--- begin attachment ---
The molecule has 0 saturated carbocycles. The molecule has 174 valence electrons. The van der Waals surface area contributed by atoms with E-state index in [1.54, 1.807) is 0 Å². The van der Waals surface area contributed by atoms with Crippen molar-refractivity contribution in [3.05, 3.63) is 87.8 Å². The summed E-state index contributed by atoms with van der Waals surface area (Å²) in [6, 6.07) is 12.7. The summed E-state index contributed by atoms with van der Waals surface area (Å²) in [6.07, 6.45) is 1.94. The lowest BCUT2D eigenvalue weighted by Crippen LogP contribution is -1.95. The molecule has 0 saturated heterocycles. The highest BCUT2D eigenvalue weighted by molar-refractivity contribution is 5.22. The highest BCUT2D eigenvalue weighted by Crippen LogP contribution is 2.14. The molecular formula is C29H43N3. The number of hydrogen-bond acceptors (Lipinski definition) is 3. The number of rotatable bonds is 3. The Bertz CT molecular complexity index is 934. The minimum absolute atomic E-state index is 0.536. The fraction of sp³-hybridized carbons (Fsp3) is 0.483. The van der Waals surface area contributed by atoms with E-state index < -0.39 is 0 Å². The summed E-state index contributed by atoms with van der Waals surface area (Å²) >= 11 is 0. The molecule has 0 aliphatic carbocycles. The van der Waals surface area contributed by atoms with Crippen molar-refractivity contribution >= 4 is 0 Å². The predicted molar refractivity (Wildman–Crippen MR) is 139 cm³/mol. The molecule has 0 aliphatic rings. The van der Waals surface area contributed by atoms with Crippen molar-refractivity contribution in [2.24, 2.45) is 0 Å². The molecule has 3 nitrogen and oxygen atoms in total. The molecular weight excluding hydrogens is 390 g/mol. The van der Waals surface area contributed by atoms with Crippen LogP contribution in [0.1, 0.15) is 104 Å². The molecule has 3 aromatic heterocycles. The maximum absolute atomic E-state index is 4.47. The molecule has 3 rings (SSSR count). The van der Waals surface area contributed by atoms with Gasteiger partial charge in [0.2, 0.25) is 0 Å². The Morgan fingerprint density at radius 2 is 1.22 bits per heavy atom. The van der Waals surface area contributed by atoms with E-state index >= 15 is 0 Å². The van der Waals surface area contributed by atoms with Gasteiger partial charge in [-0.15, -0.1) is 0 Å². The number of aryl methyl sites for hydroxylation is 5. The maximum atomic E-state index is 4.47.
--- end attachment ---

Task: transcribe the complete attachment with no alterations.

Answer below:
The molecule has 0 saturated carbocycles. The molecule has 174 valence electrons. The van der Waals surface area contributed by atoms with E-state index in [1.54, 1.807) is 0 Å². The van der Waals surface area contributed by atoms with Crippen molar-refractivity contribution in [3.05, 3.63) is 87.8 Å². The summed E-state index contributed by atoms with van der Waals surface area (Å²) in [6, 6.07) is 12.7. The summed E-state index contributed by atoms with van der Waals surface area (Å²) in [6.07, 6.45) is 1.94. The lowest BCUT2D eigenvalue weighted by Crippen LogP contribution is -1.95. The molecule has 0 saturated heterocycles. The highest BCUT2D eigenvalue weighted by molar-refractivity contribution is 5.22. The highest BCUT2D eigenvalue weighted by Crippen LogP contribution is 2.14. The molecular formula is C29H43N3. The number of hydrogen-bond acceptors (Lipinski definition) is 3. The number of rotatable bonds is 3. The Bertz CT molecular complexity index is 934. The minimum absolute atomic E-state index is 0.536. The fraction of sp³-hybridized carbons (Fsp3) is 0.483. The van der Waals surface area contributed by atoms with E-state index < -0.39 is 0 Å². The summed E-state index contributed by atoms with van der Waals surface area (Å²) >= 11 is 0. The molecule has 0 aliphatic carbocycles. The van der Waals surface area contributed by atoms with Crippen molar-refractivity contribution >= 4 is 0 Å². The predicted molar refractivity (Wildman–Crippen MR) is 139 cm³/mol. The molecule has 0 aliphatic rings. The van der Waals surface area contributed by atoms with Crippen molar-refractivity contribution in [2.24, 2.45) is 0 Å². The molecule has 3 nitrogen and oxygen atoms in total. The molecular weight excluding hydrogens is 390 g/mol. The van der Waals surface area contributed by atoms with Crippen LogP contribution in [0.1, 0.15) is 104 Å². The molecule has 3 aromatic heterocycles. The maximum absolute atomic E-state index is 4.47. The molecule has 3 rings (SSSR count). The van der Waals surface area contributed by atoms with Gasteiger partial charge in [0.2, 0.25) is 0 Å². The Morgan fingerprint density at radius 2 is 1.22 bits per heavy atom. The van der Waals surface area contributed by atoms with E-state index >= 15 is 0 Å². The van der Waals surface area contributed by atoms with Gasteiger partial charge in [-0.15, -0.1) is 0 Å². The number of aryl methyl sites for hydroxylation is 5. The maximum atomic E-state index is 4.47.